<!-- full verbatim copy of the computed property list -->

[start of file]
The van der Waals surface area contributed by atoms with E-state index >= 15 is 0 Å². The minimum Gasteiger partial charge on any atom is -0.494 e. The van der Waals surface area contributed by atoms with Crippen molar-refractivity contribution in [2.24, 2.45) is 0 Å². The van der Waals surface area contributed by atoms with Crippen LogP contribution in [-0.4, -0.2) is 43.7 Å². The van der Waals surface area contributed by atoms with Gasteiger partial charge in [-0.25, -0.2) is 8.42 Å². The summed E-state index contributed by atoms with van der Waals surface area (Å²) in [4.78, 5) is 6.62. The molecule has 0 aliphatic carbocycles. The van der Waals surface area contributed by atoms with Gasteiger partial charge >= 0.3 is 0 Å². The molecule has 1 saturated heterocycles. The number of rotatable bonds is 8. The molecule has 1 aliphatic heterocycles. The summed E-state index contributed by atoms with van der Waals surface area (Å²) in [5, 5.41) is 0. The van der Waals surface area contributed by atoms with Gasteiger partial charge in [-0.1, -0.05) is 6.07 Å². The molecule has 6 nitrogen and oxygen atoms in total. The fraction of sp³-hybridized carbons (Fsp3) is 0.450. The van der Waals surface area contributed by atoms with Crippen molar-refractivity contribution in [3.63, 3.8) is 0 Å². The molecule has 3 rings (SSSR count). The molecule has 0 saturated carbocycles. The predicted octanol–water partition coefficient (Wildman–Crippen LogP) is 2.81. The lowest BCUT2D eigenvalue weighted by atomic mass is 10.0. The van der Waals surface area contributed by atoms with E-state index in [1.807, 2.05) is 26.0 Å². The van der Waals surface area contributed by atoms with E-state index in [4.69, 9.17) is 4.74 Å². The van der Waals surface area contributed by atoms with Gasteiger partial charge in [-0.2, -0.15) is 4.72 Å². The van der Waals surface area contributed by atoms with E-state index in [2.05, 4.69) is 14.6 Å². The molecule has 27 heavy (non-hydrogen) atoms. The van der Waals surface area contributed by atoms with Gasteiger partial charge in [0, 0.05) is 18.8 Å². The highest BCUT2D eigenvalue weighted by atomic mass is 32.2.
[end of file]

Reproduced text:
The van der Waals surface area contributed by atoms with E-state index >= 15 is 0 Å². The minimum Gasteiger partial charge on any atom is -0.494 e. The van der Waals surface area contributed by atoms with Crippen molar-refractivity contribution in [2.24, 2.45) is 0 Å². The van der Waals surface area contributed by atoms with Crippen LogP contribution in [-0.4, -0.2) is 43.7 Å². The van der Waals surface area contributed by atoms with Gasteiger partial charge in [-0.25, -0.2) is 8.42 Å². The summed E-state index contributed by atoms with van der Waals surface area (Å²) in [4.78, 5) is 6.62. The molecule has 0 aliphatic carbocycles. The van der Waals surface area contributed by atoms with Gasteiger partial charge >= 0.3 is 0 Å². The molecule has 1 saturated heterocycles. The number of rotatable bonds is 8. The molecule has 1 aliphatic heterocycles. The summed E-state index contributed by atoms with van der Waals surface area (Å²) in [5, 5.41) is 0. The van der Waals surface area contributed by atoms with Gasteiger partial charge in [-0.1, -0.05) is 6.07 Å². The molecule has 6 nitrogen and oxygen atoms in total. The fraction of sp³-hybridized carbons (Fsp3) is 0.450. The van der Waals surface area contributed by atoms with Crippen molar-refractivity contribution in [3.63, 3.8) is 0 Å². The molecule has 3 rings (SSSR count). The molecule has 0 saturated carbocycles. The predicted octanol–water partition coefficient (Wildman–Crippen LogP) is 2.81. The lowest BCUT2D eigenvalue weighted by atomic mass is 10.0. The van der Waals surface area contributed by atoms with E-state index in [1.807, 2.05) is 26.0 Å². The van der Waals surface area contributed by atoms with E-state index in [4.69, 9.17) is 4.74 Å². The van der Waals surface area contributed by atoms with Gasteiger partial charge in [-0.2, -0.15) is 4.72 Å². The van der Waals surface area contributed by atoms with E-state index in [2.05, 4.69) is 14.6 Å². The molecule has 27 heavy (non-hydrogen) atoms. The van der Waals surface area contributed by atoms with Gasteiger partial charge in [0, 0.05) is 18.8 Å². The highest BCUT2D eigenvalue weighted by atomic mass is 32.2.